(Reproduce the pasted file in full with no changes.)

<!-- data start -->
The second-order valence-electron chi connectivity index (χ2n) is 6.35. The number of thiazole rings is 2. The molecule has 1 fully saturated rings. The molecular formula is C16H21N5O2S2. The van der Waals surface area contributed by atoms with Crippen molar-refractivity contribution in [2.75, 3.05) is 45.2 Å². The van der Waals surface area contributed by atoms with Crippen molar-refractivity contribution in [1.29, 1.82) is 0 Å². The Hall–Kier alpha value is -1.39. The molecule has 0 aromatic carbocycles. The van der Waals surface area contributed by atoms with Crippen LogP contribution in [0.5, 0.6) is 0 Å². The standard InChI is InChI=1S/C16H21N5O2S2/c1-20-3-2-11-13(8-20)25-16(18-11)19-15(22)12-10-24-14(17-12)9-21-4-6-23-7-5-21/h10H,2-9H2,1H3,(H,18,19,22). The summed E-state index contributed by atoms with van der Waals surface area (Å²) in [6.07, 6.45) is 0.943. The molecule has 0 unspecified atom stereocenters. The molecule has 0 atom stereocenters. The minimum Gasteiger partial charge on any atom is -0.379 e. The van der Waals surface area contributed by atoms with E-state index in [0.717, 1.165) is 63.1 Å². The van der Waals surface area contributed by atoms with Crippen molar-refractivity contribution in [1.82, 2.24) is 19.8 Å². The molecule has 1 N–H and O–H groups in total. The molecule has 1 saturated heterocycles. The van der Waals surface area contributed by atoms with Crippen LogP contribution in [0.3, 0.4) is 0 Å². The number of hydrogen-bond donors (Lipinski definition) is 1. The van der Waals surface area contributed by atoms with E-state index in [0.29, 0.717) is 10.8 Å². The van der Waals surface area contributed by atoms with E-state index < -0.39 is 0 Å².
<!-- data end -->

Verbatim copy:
The second-order valence-electron chi connectivity index (χ2n) is 6.35. The number of thiazole rings is 2. The molecule has 1 fully saturated rings. The molecular formula is C16H21N5O2S2. The van der Waals surface area contributed by atoms with Crippen molar-refractivity contribution in [2.75, 3.05) is 45.2 Å². The van der Waals surface area contributed by atoms with Crippen molar-refractivity contribution in [1.29, 1.82) is 0 Å². The Hall–Kier alpha value is -1.39. The molecule has 0 aromatic carbocycles. The van der Waals surface area contributed by atoms with Crippen LogP contribution in [0.5, 0.6) is 0 Å². The standard InChI is InChI=1S/C16H21N5O2S2/c1-20-3-2-11-13(8-20)25-16(18-11)19-15(22)12-10-24-14(17-12)9-21-4-6-23-7-5-21/h10H,2-9H2,1H3,(H,18,19,22). The summed E-state index contributed by atoms with van der Waals surface area (Å²) in [6.07, 6.45) is 0.943. The molecule has 0 unspecified atom stereocenters. The molecule has 0 atom stereocenters. The minimum Gasteiger partial charge on any atom is -0.379 e. The van der Waals surface area contributed by atoms with E-state index in [0.717, 1.165) is 63.1 Å². The van der Waals surface area contributed by atoms with Crippen molar-refractivity contribution in [1.82, 2.24) is 19.8 Å². The molecule has 1 N–H and O–H groups in total. The molecule has 1 saturated heterocycles. The van der Waals surface area contributed by atoms with Crippen LogP contribution in [0.3, 0.4) is 0 Å². The number of hydrogen-bond donors (Lipinski definition) is 1. The van der Waals surface area contributed by atoms with E-state index in [0.29, 0.717) is 10.8 Å². The van der Waals surface area contributed by atoms with E-state index < -0.39 is 0 Å².